Women in STEM. We’re Not Special.

On Friday I finally started listening to the Google I/O coverage. I had to wait the weekend to get my thoughts in order and not rage all of the screen. Why? Because Google basically said “Look at all the women here! Look at how awesome we are for having all these women!” And that is not helpful.

Then I started looking for articles to pull quotes from, and I saw stuff like this:

“There are signs that more women are starting to brave this male-dominated sector…” – Business Insider
“The gender gap at Google I/O is always most obvious in front of the restrooms: long lines for men, none for women.” – USA Today
“Google developer conference features tech industry’s latest trend: more women” – Fortune

So now we’re “brave” for entering the world of tech. And it’s a “trend,” not unlike the newest gadget. And look, a joke about lines for the bathroom.

Stop it.

Women who have careers in STEM fields are not special. We’re not unique and precious snowflakes. And most of all we’re not your prize pony to trot around for good PR. We are professionals, just like any man in the room. This kind of behavior is patronizing, and really just brings attention to how few women there are in STEM fields. It reinforces the stereotype that we’re outsiders. That we’re “other.”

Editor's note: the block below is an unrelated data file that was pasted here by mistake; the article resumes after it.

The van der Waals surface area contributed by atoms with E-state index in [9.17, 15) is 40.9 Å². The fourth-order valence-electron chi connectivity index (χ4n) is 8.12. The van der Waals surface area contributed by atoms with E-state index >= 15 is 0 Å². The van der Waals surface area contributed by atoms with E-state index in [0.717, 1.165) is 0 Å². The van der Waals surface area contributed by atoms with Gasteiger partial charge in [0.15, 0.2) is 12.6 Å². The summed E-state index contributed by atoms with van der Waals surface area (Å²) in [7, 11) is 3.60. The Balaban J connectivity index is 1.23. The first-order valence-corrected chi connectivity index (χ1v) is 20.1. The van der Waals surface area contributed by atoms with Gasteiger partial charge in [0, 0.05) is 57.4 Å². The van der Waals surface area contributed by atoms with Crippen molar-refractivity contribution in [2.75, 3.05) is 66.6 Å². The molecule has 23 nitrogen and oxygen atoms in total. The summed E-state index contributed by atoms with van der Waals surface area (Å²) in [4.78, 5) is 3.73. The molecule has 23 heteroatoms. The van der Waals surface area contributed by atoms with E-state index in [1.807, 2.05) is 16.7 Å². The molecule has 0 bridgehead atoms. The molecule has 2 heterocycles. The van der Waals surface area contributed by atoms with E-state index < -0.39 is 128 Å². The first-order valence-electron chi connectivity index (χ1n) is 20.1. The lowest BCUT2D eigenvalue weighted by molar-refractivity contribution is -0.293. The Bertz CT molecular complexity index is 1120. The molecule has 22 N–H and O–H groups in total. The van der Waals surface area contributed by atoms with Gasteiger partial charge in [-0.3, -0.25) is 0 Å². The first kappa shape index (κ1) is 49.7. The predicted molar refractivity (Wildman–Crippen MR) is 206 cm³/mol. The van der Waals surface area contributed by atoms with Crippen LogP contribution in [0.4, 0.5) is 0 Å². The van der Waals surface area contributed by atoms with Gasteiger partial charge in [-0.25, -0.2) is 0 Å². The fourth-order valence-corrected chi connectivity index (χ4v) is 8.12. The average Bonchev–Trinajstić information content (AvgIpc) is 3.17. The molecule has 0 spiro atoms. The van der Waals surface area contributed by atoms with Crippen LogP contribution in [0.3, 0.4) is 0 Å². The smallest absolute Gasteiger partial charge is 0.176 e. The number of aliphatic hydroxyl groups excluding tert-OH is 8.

While there may have been more women attending Google I/O, there still aren’t enough presenters. There were two women presenters, which admittedly is better than the zero at the year before. The way to make women more visible in technology is not to point out that we’re in the audience. But to work towards having more of use doing the presentations to the audience. Don’t point out that we’re women. Don’t make it seem like a big deal. Just let us do our jobs.

Seeing women just doing their jobs, and being respected for doing so, is what will make women in STEM a normal thing. It’s what will make young girls realize that they aren’t “other” for enjoying these things. And really, the young girls are who we need to focus on. Grown, professional women who are already in the field do not need to be reassured they belong. It’s the girls who need to know their skills are wanted.

2 Responses to “Women in STEM. We’re Not Special.”
  1. Emelie Samuelson says:
  2. Skye @ Planet Jinxatron says:

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